Source:Nibley:CW06:Ch24:2:Joseph Smith and Jaredite Ships

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Joseph Smith and Jaredite Ships

Joseph Smith and Jaredite Ships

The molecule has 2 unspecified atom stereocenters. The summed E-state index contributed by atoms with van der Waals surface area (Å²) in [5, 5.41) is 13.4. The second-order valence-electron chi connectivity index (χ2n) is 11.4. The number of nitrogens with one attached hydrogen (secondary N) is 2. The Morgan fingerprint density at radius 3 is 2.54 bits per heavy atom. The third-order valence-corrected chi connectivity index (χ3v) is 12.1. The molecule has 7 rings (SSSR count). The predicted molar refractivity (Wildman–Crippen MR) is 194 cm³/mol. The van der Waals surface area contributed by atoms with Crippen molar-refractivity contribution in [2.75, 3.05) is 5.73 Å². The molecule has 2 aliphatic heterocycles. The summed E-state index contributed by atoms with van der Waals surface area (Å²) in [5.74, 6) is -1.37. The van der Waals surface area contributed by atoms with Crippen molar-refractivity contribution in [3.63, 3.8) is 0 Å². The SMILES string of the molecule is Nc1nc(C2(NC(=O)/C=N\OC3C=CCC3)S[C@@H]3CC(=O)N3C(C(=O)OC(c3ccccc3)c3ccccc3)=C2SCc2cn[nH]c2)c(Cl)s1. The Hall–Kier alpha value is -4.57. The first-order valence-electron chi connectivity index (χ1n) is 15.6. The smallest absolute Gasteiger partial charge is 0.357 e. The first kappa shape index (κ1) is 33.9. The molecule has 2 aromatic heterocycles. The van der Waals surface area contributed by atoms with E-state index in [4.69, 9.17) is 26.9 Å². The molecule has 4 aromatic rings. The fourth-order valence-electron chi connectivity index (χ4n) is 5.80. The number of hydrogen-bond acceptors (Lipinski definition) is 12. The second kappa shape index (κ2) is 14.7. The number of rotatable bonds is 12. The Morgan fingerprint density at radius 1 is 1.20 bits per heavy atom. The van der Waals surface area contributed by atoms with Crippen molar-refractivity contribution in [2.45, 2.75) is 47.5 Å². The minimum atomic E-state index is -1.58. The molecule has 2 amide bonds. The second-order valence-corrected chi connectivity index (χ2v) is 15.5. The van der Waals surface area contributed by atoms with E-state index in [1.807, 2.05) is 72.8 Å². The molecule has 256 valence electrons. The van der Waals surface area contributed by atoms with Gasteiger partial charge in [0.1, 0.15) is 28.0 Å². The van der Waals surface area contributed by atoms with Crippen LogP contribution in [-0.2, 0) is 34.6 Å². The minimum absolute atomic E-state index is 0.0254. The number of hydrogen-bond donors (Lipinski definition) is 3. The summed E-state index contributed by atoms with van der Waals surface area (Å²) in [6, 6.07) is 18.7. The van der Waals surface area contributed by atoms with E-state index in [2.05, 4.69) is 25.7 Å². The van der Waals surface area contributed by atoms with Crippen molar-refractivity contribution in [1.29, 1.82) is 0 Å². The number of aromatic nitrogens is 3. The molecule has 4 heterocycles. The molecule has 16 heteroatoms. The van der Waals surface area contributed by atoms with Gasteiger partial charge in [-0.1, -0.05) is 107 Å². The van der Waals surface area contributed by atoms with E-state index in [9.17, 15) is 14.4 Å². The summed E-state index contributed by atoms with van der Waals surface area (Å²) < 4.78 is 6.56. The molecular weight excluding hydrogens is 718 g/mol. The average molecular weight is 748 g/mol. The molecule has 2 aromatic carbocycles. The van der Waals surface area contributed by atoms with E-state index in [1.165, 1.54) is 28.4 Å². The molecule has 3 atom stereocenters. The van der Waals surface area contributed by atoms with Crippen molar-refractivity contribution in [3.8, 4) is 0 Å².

Truly remarkable is the statement in Ether that the submarine nature of Jared's ships made them "like unto the ark of Noah," since that aspect of the ark, perhaps its most characteristic, is not specifically mentioned in the Bible, and has led to great confusion among Bible illustrators, ancient, medieval, and modern.14 The only peculiarities mentioned in the brief three verses of Genesis (Genesis 6:14—16) are the window and the door; but they, combined with persistent traditions about the ark, were enough to perplex the learned for generations. They lead us directly to the most puzzling problem of all—that of the illumination of the ark, for while the window is called a zohar (more properly tsohar), i.e., shiner or illuminator, in the Hebrew versions, the Babylonian word for it is nappashi, meaning breather or ventilator. Of course, all windows have the double function of lighting (hence the common fenester—"light giver"), and ventilation ("window"), but in a boat equipped to go under water other sources for both would have to be found, and it is in the lighting department that the Jewish sources are most specific. For the rabbis do not settle for the zohar—the lighter of the ark—as being simply a window: for some of them it was rather a miraculous light-giving stone. Its purpose, however, was not to furnish illumination as such, but to provide Noah with a means of distinguishing night from day. It is in that connection that the rabbis come to mention the stone, for a very important point in the observation of the Law is to determine the exact moment at which night ends and day begins, and vice versa. The rabbis, according to the Midrash Rabbah, "could not explain the meaning of zohar," but they did know that it had something to do with light in the ark.15 Rabbi Akiba ben Kahmana, for example, says it was a skylight, while Rabbi Levi said it was a precious stone. He quotes R. Phineas as saying that "during the whole twelve months that Noah was in the Ark he did not require the light of the sun by day or the moon by night, but he had a polished gem which he hung up: when it was dim he knew that it was day, and when it shone he knew it was night,"16 and to illustrate this odd arrangement, R. Huna tells a story: "Once we were taking refuge from [Roman] troops in the caves of Tiberias. We had lamps with us: when they were dim we knew that it was day, and when they shone brightly we knew that it was night." The reference to hiding from the Romans shows that this tradition is at least two thousand years old. But all such stories seem to go back to a single source, a brief notice in the Jerushalmi or Palestinian Talmud, which reports that Noah was able to distinguish day from night by certain precious stones he possessed, which became dim by day and shone forth by night.17